Thoracic aortic aneurysm (TAA) is a genetically mediated disease with variable age of onset. In the pediatric age range, nonsyndromic TAA frequently has a milder course than syndromic forms of TAA, such as Marfan syndrome or Loeys-Dietz syndrome. Herein, we describe 17-year-old identical twin brothers with severe progressive TAA due to a novel de novo ACTA2 mutation. Interestingly, both boys were diagnosed at age 11 with congenital mydriasis, a recently recognized manifestation of some ACTA2 mutations due to smooth muscle dysfunction. One of the brothers presented with acute-onset lower back pain that was identified as dissection of an abdominal aortic aneurysm. Imaging of the chest at this time showed severe fusiform TAA. Cardiac imaging in his twin showed similar TAA, but no abdominal aortic aneurysm. Both brothers underwent valve-sparing aortic root replacement, but have had progressive aortic disease with recurrent dissection requiring multiple surgeries. This case emphasizes the importance of identifying physical stigmata of smooth muscle dysfunction, such as mydriasis, as potential markers for associated aortopathy and vascular diseases.
- AAA —
- abdominal aortic aneurysm
- AAAD —
- abdominal aortic aneurysm and dissection
- SMA —
- smooth muscle actin
- TAA —
- thoracic aortic aneurysm
- TAAD —
- thoracic aortic aneurysm and dissection
- TGFβ —
- transforming growth factor β
Thoracic aortic aneurysm (TAA) is a subclinical disease that can be associated with aortic dissection and sudden death. TAA may occur as a nonsyndromic condition or in conjunction with inherited connective tissue disorders, such as Marfan syndrome or the more severe Loeys-Dietz syndrome.1 The genetic basis of nonsyndromic familial TAA is identifiable in ∼20% of cases with up to 14% attributable to smooth muscle actin (SMA) mutations (ACTA2).2–4 In addition, ACTA2 mutations have been associated with diverse vasculopathies, including cerebrovascular anomalies such as moyamoya disease and arterial occlusive diseases, for example, coronary artery disease.5,6 Some mutations have been associated with progressive disease, but the natural history and underlying pathogenesis of nonsyndromic TAA remains incompletely understood.
We identified 17-year-old identical twin brothers with severe fusiform TAA, recurrent aortic dissections, and additional diverse vascular abnormalities that were attributed to a mutation in ACTA2. The clinical course was remarkable because the twins experienced dissections at the same time. Patient characteristics and phenotypic details are shown in Table 1. Twin 1 (family member II-2 on pedigree, Fig 1A) presented with abdominal and back pain leading to an unexpected diagnosis by computed tomography scan of abdominal aortic aneurysm and dissection (AAAD) originating near the diaphragm and extending 6 cm superior to the mesenteric and renal arteries. The AAAD was determined to be stable and elective repair was deferred. Eye findings were notable for congenital mydriasis (dilation of the pupils) that was first appreciated at age 11 years (Fig 1C). Screening echocardiograms in both twins showed severe dilation of the proximal thoracic aorta, involving both the aortic root at the level of the sinuses of Valsalva and the ascending aorta (Fig 1 D and E). Further imaging revealed that both brothers had marked aneurysmal dilation of the internal carotid arteries and nonspecific intracranial vascular anomalies. Cardiac screening in first-degree relatives was normal. Molecular testing identified a de novo ACTA2 p.Lys328Asn heterozygous mutation in the proband (Fig 1B). Testing of FBN1, TGFBR1, TGFBR2, and MYH11 was normal and identical twin status was confirmed by zygosity testing.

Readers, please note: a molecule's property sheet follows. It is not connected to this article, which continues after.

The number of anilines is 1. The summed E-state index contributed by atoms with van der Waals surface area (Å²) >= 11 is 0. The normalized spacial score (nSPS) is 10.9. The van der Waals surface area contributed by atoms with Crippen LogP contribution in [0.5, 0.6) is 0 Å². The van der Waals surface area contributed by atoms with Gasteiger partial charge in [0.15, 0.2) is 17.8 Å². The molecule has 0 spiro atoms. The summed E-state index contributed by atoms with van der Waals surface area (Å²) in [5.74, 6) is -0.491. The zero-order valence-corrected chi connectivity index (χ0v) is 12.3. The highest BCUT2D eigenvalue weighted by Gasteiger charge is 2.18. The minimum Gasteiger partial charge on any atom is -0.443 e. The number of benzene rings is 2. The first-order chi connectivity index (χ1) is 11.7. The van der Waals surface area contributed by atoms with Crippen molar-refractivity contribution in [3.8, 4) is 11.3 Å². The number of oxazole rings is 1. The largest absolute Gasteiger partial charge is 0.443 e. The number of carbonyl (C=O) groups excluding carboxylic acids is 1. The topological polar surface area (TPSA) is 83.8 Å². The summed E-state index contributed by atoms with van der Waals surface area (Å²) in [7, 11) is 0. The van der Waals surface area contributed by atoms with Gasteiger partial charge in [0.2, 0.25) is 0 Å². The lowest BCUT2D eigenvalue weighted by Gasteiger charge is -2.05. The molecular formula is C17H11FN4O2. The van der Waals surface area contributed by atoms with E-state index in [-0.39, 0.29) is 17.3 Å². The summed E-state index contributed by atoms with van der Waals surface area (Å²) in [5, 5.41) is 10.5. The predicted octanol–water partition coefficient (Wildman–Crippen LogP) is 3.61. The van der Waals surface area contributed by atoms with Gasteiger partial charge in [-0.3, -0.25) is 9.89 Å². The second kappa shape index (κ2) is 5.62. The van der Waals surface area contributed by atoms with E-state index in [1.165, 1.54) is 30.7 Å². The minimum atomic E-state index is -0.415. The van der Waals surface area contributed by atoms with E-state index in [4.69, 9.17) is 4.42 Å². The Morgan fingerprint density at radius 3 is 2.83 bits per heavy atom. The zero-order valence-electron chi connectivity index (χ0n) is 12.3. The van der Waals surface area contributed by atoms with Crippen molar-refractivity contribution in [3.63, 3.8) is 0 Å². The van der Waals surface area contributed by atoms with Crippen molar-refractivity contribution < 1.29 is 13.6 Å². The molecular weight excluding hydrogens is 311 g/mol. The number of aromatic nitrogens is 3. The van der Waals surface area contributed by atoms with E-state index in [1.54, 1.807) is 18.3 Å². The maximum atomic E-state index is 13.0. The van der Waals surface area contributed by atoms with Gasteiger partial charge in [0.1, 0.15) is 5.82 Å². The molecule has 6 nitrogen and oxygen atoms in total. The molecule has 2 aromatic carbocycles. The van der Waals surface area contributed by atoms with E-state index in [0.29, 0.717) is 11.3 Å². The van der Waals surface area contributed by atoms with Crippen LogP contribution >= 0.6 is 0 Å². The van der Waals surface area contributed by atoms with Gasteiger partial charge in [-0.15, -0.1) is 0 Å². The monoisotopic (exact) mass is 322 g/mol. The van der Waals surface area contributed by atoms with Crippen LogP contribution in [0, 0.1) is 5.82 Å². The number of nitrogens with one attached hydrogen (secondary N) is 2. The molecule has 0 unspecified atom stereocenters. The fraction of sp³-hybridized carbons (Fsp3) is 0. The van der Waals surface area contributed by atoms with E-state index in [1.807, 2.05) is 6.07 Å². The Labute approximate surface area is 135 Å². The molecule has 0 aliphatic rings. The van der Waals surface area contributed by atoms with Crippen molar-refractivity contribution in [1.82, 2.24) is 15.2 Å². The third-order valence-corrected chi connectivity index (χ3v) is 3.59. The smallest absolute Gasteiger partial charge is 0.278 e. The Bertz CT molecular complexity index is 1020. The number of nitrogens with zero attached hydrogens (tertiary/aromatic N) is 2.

Twin 2 presented with chest and back pain that was due to type A thoracic aortic aneurysm and dissection (TAAD). This dissection originated in the aortic root and extended 8 cm into the transverse aorta. The dissection was repaired with a valve-sparing aortic root replacement (David procedure) that also required replacement of the ascending and transverse aorta. Within days of twin 2’s surgery, twin 1 developed chest pain and was diagnosed with type A TAAD. His dissection started in the mid ascending aorta and extended retrograde to the aortic root near the left coronary artery then distally into the transverse aortic arch (Fig 1F). Twin 1 also underwent a valve-sparing aortic root replacement and ascending and transverse aorta replacement. Interestingly, postoperative complications included deep vein thromboses in both twins, and a pulmonary embolus requiring filter placement in the inferior vena cava in twin 2. Six months later, twin 1 underwent stent placement in the right carotid artery because of arterial stenosis, highlighting the copresence of aneurysmal and occlusive vascular disease. Three months after the stent was placed, there was a new type B TAAD in twin 1 that extended distally, connecting with the unrepaired AAAD. Subsequently, the distal aortic arch and thoracoabdominal aorta were replaced with Dacron grafts. Twin 1 experienced a spinal cord infarct after this surgery, resulting in lower extremity paralysis. Twin 2 suffered an ischemic stroke nearly 1 year after surgery.